The next problem to raise its head was at a race day at the Mallala circuit north of Adelaide. ʻWith the new level of grip I got from those liquorish tyres and with a hard gear change going into the turn at the northern hairpin, the differential skipped a tooth and cracked the magnesium side cover of the 915 box…ʼ Tracking down a 4.43:1 ring and pinion was not easy but a friend found one 2000 miles away in Perth (the Perth in Western Australia) from an advert in a Porsche magazine. It was fitted with an aftermarket aluminium billet side cover.
Inside Markʼs extraordinary 911 it is all 1973, he has no intention of bringing it back just one year to match its 1972 vintage. ʻAt one stage a stereo was fitted but I have no plans to fit another – the music I hear is that of the flat-six working hard just a few feet behind my ears.ʼ
I couldnʼt agree more. Having sat in the passenger seat around the race track – and with that music also a few feet behind my ear drums – I wouldnʼt want a single thing to interrupt the sheer joy of hearing Markʼs air-cooled Porsche at full blast! CP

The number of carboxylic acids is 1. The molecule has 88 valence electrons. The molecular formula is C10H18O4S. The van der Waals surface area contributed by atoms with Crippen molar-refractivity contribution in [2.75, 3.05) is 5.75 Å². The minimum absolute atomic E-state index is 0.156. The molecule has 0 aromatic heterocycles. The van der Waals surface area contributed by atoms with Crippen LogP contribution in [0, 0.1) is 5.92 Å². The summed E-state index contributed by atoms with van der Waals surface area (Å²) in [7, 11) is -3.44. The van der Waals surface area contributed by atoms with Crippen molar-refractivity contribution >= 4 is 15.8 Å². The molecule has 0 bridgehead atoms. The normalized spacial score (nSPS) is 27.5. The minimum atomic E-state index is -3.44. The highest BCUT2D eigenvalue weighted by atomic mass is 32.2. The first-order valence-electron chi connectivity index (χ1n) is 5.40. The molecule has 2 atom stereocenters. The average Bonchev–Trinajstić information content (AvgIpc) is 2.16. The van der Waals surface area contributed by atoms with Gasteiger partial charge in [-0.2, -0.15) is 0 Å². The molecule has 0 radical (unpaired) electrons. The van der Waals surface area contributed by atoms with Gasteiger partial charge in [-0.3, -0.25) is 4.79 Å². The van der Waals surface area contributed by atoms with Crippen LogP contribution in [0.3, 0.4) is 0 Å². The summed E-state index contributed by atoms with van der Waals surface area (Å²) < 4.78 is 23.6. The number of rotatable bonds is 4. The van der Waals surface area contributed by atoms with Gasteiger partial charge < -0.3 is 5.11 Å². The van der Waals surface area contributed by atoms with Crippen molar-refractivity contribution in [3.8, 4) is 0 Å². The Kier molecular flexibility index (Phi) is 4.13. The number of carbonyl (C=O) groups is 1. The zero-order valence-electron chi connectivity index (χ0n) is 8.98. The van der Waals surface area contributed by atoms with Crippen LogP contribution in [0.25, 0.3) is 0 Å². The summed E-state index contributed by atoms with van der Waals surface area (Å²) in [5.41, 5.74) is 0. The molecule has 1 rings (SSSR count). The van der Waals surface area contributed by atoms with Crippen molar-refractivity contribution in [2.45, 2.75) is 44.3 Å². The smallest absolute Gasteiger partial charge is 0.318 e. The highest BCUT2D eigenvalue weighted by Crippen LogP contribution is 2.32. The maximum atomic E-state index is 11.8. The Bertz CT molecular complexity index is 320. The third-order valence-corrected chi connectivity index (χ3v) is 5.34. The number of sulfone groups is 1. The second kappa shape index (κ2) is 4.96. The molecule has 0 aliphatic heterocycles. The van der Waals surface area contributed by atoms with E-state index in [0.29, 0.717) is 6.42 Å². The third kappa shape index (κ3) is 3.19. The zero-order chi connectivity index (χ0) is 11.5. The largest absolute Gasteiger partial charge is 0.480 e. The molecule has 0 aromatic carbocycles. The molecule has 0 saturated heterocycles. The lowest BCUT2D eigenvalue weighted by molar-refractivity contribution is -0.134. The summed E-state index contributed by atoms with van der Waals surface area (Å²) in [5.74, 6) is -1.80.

Above and below left: Having fun in the 911! Mark Sandford at the wheel in the Adelaide Motorsport Festival Adelaide Hills Rally
Below right: Our man Richard Holdsworth about to get the ride of his life in Mark Sandford’s 911 at The Bend, the new international race track located at Tailem Bend, South Australia
Above: A feature of the Adelaide Motorsport Festival is the Gouger Street party where the general public can get close to the cars and meet the drivers
Below left: The end of the 2016 Adelaide Motorsport Festival Rally for Mark and the 911
Below right: The corroded Weber carburettors from when Mark first bought the 911. They hadn’t faired well after such a long time in storage and needed a complete overhaul
Above right: Mark’s 911 as rescued ‘from oblivion’ – at some point it had been ‘updated’ to impact bumper spec. That was the first thing to go…
Above left: Looking pleased with their day’s work – Mark Sandford and his rally navigator, John Hunter, Adelaide 2016, car #86
Below: Mark at work on the Adelaide Motorsport Festival Adelaide Hills Rally (photo: Bob Taylor)
Above left: Fuchs-style wheels were supplied by Cameron at Classic WheelsAbove right: New exhaust system helped both power and sound outputs!